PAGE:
Itching For More: Charcot — Brume 1.5

Every Wednesday, even when my brain is mush from working assignments for far too long, Itching For More comes creeping up behind you, like a spider slowly crawling up your neck, placing a tiny cap on the top of your head made out of spider web, before skittering away. This week, art piece: Charcot: Brume 1.5

I have been looking forward to a new piece by Robin Moretti ever since playing Brume, a surreal experience, one that I described almost a year ago as “loud, abstract and bizzare”. Charcot (which Moretti has subtitled Brume 1.5) borrows Brumes scene focused structure, along with its claymation-like human figures, but tones things down. Gone, are the brash pinks and highlights of yellow, replaced with a duller pallette.

Before I delve into Charcot, it is worth noting the context in which Charcot was made — an artistic residency program in a centre focusing on child psychiatry, specifically autism. This is immediately noticeable in Charcot through its central theme of repetition. The entire game is built around repeating actions: the game repeats over and over and over again each scene, with slight variations, the music (tied directly to one of the scenes) loops over and over and over. Even the controls in Charcot are linked to repetition — the first key you press is the only key you may press for the rest of the game. Failing to repeatedly press your chosen key causes the game to end.

The second variation within Charcot (one that is tied directly with repetition), is that each scene (ignoring the introduction) focuses on one specific action. The first scene is of a singular finger pressing down onto the same key on a keyboard. Whenever the key is pressed, part of a track plays. Once unpressed, the music stops. However, the sequence you pressed the key in is remembered: the game repeats this same loop for the rest of the game. When we return to this scene, the camera begins to pan out, yet you continue to press the same key (this time emitting a different track).

The second scene in Charcot’s loop focuses on a figure running to get to a lift door, but being snatched away each time he gets near to it. I love the urgency in this scene, the figures rushing stance, followed by the sudden reveal of two huge hands, swooping out of the sky to carry you away from your goal. This scene is one of the most effective in Charcot — it brilliantly ties together player interaction with the idea of wanting to get to somewhere and other forces stopping you before you get there. In doing so, it raises the question: what are you running to? Where are you trying to go?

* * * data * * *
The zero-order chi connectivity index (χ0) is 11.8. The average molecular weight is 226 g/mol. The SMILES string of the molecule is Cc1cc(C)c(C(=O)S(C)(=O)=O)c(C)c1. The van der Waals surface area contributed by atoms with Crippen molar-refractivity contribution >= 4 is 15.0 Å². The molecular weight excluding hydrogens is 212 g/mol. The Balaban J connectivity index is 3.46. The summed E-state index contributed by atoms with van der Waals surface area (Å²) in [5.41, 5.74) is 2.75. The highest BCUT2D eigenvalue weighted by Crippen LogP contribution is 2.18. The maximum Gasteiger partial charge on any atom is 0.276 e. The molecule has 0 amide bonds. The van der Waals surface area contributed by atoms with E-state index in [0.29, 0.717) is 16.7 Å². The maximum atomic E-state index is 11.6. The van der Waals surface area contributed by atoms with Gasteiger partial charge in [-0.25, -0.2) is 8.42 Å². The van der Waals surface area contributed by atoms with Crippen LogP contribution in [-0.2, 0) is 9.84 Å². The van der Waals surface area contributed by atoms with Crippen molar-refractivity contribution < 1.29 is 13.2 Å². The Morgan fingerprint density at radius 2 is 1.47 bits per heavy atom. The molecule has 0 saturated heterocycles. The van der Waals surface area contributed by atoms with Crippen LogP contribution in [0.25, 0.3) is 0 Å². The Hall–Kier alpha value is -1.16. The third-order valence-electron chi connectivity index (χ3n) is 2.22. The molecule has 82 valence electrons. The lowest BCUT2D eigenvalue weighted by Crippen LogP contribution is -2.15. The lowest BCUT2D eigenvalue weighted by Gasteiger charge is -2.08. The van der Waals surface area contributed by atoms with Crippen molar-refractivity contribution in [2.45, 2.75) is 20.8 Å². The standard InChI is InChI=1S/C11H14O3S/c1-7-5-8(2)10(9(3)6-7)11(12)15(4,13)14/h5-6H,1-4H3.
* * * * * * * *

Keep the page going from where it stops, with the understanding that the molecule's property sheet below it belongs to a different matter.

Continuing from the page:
MORE FUN CONTEXT TIME!

In his blog post detailing his residency, Moretti details that his main takeaway of his residency was that Charcot Hospital had changed tactics, to trying to treat autism whilst taking into context the outside world. Charcot’s opening scene reinforces this, through the slow focus change from the inside of Charcot Hospital to the outside, as a car drives away.

In an attempt to leave some space for you to enjoy the rest of the scenes within Charcot, I will not detail them in this discussion. However, each scene within Charcot focuses a goal, and the humanoid’s unfailing effort to reach that goal. This is reflected in the fact that Charcot is a continuation of Brume — Brume meaning mist. The characters within Charcot (not necessarily voluntarily) cloud out everything around them apart from what they’re focusing on. They will continue over and over and over again until they reach their goal.

Charcot, feels like a study on the interaction of autistic people’s interaction with the world around them. It brings a fascinating portrayal of actions and consequences surrounding autism (both by the person with autism and the world around them) and as with Moretti’s previous game, I feel like I could continue to analyse it for double or triple my current word count and still find more things to say. Charcot places the viewer in the shoes of someone with autism and lets them deal with it. People will stare, your goal will be unreachable. People will laugh and play with you. But you keep going, keep repeating and keep pushing through the cycle, because it is the only way forward you know.

Charcot is pay-what-you-want, available here

One clap, two clap, three clap, forty?

By clapping more or less, you can signal to us which stories really stand out.